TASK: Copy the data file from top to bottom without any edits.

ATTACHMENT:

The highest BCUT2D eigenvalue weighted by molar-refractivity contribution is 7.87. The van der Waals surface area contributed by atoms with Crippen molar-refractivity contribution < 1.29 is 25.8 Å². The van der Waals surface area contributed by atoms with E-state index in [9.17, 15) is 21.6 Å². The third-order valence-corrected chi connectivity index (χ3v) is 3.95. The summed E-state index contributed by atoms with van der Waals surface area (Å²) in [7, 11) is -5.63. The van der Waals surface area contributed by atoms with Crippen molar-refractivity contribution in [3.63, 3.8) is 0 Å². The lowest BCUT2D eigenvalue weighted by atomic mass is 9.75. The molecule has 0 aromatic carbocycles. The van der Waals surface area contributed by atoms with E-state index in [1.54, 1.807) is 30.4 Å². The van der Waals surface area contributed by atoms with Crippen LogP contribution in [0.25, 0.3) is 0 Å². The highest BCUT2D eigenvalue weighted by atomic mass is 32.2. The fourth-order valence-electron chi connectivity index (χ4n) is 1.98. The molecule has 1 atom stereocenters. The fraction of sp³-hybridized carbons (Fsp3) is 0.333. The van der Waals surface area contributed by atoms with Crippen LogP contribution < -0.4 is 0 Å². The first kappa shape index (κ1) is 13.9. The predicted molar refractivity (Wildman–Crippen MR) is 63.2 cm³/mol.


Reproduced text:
The highest BCUT2D eigenvalue weighted by molar-refractivity contribution is 7.87. The van der Waals surface area contributed by atoms with Crippen molar-refractivity contribution < 1.29 is 25.8 Å². The van der Waals surface area contributed by atoms with E-state index in [9.17, 15) is 21.6 Å². The third-order valence-corrected chi connectivity index (χ3v) is 3.95. The summed E-state index contributed by atoms with van der Waals surface area (Å²) in [7, 11) is -5.63. The van der Waals surface area contributed by atoms with Crippen molar-refractivity contribution in [3.63, 3.8) is 0 Å². The lowest BCUT2D eigenvalue weighted by atomic mass is 9.75. The molecule has 0 aromatic carbocycles. The van der Waals surface area contributed by atoms with E-state index in [1.54, 1.807) is 30.4 Å². The van der Waals surface area contributed by atoms with Crippen LogP contribution in [0.25, 0.3) is 0 Å². The highest BCUT2D eigenvalue weighted by atomic mass is 32.2. The fourth-order valence-electron chi connectivity index (χ4n) is 1.98. The molecule has 1 atom stereocenters. The fraction of sp³-hybridized carbons (Fsp3) is 0.333. The van der Waals surface area contributed by atoms with Crippen LogP contribution < -0.4 is 0 Å². The first kappa shape index (κ1) is 13.9. The predicted molar refractivity (Wildman–Crippen MR) is 63.2 cm³/mol.